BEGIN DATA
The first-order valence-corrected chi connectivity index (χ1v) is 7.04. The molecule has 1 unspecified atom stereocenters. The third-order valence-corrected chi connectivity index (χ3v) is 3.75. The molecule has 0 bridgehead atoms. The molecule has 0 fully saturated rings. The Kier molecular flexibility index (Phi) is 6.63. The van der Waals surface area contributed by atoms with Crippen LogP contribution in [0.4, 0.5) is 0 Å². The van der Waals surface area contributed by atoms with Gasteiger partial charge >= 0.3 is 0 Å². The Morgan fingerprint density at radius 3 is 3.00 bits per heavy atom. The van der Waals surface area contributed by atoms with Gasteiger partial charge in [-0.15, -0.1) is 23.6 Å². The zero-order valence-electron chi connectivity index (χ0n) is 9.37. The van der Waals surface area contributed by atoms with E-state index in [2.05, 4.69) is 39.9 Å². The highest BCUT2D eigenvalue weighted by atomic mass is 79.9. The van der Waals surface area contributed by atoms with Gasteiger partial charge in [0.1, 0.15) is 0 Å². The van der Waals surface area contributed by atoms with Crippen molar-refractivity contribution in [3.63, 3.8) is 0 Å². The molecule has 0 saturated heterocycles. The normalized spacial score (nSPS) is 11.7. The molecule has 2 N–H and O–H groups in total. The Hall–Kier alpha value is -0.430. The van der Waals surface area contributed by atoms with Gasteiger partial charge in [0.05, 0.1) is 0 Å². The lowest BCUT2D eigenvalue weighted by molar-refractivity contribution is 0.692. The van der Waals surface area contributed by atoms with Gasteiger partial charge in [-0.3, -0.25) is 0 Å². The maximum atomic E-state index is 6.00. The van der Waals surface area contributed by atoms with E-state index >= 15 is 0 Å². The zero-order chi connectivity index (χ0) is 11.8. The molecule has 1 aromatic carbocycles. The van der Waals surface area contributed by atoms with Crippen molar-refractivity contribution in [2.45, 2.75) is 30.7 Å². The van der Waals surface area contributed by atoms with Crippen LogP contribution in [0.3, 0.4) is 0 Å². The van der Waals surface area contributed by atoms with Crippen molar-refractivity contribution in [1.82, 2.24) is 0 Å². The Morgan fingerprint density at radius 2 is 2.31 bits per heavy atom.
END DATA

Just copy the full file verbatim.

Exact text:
The first-order valence-corrected chi connectivity index (χ1v) is 7.04. The molecule has 1 unspecified atom stereocenters. The third-order valence-corrected chi connectivity index (χ3v) is 3.75. The molecule has 0 bridgehead atoms. The molecule has 0 fully saturated rings. The Kier molecular flexibility index (Phi) is 6.63. The van der Waals surface area contributed by atoms with Crippen LogP contribution in [0.4, 0.5) is 0 Å². The van der Waals surface area contributed by atoms with Gasteiger partial charge >= 0.3 is 0 Å². The Morgan fingerprint density at radius 3 is 3.00 bits per heavy atom. The van der Waals surface area contributed by atoms with Gasteiger partial charge in [-0.15, -0.1) is 23.6 Å². The zero-order valence-electron chi connectivity index (χ0n) is 9.37. The van der Waals surface area contributed by atoms with E-state index in [2.05, 4.69) is 39.9 Å². The highest BCUT2D eigenvalue weighted by atomic mass is 79.9. The van der Waals surface area contributed by atoms with Gasteiger partial charge in [0.1, 0.15) is 0 Å². The van der Waals surface area contributed by atoms with Crippen molar-refractivity contribution in [3.63, 3.8) is 0 Å². The molecule has 0 saturated heterocycles. The normalized spacial score (nSPS) is 11.7. The molecule has 2 N–H and O–H groups in total. The Hall–Kier alpha value is -0.430. The van der Waals surface area contributed by atoms with Gasteiger partial charge in [0.05, 0.1) is 0 Å². The lowest BCUT2D eigenvalue weighted by molar-refractivity contribution is 0.692. The van der Waals surface area contributed by atoms with Gasteiger partial charge in [-0.3, -0.25) is 0 Å². The maximum atomic E-state index is 6.00. The van der Waals surface area contributed by atoms with E-state index >= 15 is 0 Å². The zero-order chi connectivity index (χ0) is 11.8. The molecule has 1 aromatic carbocycles. The van der Waals surface area contributed by atoms with Crippen molar-refractivity contribution in [2.45, 2.75) is 30.7 Å². The van der Waals surface area contributed by atoms with Crippen LogP contribution in [0.3, 0.4) is 0 Å². The van der Waals surface area contributed by atoms with Crippen molar-refractivity contribution in [1.82, 2.24) is 0 Å². The Morgan fingerprint density at radius 2 is 2.31 bits per heavy atom.